Wednesday is Pratt Statistics Day!
OK, that title is a lame reach on the old Prince tagline, but as you’ll read in this second of a series on Big Data and Analytics, I’m just a “king or queen of hype.” So says today’s guest blogger, Lisa Pratt. You met Lisa last week, and today she explains how “Big Data” may be big, but it’s not new… Oh, and since although Lisa works in Marketing, she definitely doesn’t consider herself a “hype queen,” so let me just say… Workforce Analytics.
As someone who has built a successful career in mining data to drive marketing decisions, I am stumped by how marketers – the kings and queens of hype – missed the opportunity to take credit for Big Data and Analytics. Recently, other than the word Cloud, there are few words that generate more buzz than “Big Data and Analytics”. What Big Data and Analytics really mean is taking large amounts of data, finding meaning in the data using statistical techniques and, for those who do it well, translating that meaning into a “so what” that can be acted on. None of these elements are new. Large amounts of data, statistics, hypothesis testing, and business tactics have been around for a very long time. They just didn’t have a fancy name.
In fact, back in the late 1960s Bob and Kate Kestnbaum first applied financial models and customer lifetime value to prioritize direct marketing contacts. By the 1980s, database marketing was a well-established way to assure that the expensive piece of glossy marketing material was being mailed to the customers and prospects that had the highest likelihood of responding. Credit card companies use Big Data and Analytics to detect credit risks so they can avoid sending offers to those likely to default, and banks leverage data and analytics to identify potential high net worth customers for special treatment. This has been standard practice for decades.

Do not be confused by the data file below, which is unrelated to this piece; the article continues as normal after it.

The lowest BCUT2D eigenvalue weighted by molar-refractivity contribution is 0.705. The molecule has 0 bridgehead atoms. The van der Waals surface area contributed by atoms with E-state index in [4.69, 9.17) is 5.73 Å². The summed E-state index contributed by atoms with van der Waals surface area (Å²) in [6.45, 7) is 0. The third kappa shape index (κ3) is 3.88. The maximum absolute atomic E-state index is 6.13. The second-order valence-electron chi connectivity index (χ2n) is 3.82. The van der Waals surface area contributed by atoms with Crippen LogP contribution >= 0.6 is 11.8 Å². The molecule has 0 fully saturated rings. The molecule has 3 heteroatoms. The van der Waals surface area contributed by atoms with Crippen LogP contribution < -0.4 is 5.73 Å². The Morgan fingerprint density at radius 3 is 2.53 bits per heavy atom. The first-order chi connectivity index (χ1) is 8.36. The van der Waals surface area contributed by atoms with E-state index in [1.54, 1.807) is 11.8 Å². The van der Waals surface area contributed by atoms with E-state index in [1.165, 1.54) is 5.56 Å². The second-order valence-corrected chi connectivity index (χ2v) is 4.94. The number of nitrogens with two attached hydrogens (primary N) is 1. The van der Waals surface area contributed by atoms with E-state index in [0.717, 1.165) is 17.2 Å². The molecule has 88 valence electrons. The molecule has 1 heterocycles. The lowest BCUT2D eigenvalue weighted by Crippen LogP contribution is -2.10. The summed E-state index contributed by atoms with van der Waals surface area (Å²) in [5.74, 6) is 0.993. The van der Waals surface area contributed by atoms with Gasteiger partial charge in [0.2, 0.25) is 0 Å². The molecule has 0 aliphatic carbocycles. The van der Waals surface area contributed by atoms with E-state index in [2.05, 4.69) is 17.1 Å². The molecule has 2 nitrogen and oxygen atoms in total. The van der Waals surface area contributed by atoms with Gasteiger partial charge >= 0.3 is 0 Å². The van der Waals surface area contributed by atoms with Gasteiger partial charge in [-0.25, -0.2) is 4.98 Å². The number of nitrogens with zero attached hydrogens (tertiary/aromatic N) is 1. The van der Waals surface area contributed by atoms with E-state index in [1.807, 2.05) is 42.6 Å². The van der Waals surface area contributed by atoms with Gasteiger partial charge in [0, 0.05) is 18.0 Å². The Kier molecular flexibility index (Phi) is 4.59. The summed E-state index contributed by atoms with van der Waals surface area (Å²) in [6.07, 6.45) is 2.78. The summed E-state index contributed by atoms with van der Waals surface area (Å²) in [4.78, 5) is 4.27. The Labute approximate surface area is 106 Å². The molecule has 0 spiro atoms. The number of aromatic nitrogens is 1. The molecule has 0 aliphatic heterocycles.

Big Data and Analytics strategies are not new or risky. They just weren’t sexy until recently. And, of course, because so many things can, and are, tracked, there has never before been such a wealth of data. With the increased interest resulting from re-branding Big Data and Analytics, companies are taking notice and finding that they can leverage both internal and external data as a strategic asset in many parts of their organizations. For companies thinking about getting their feet wet with Big Data and Analytics, I say, “Come on in, the water is fine. But it is starting to get crowded in here, so hurry up.”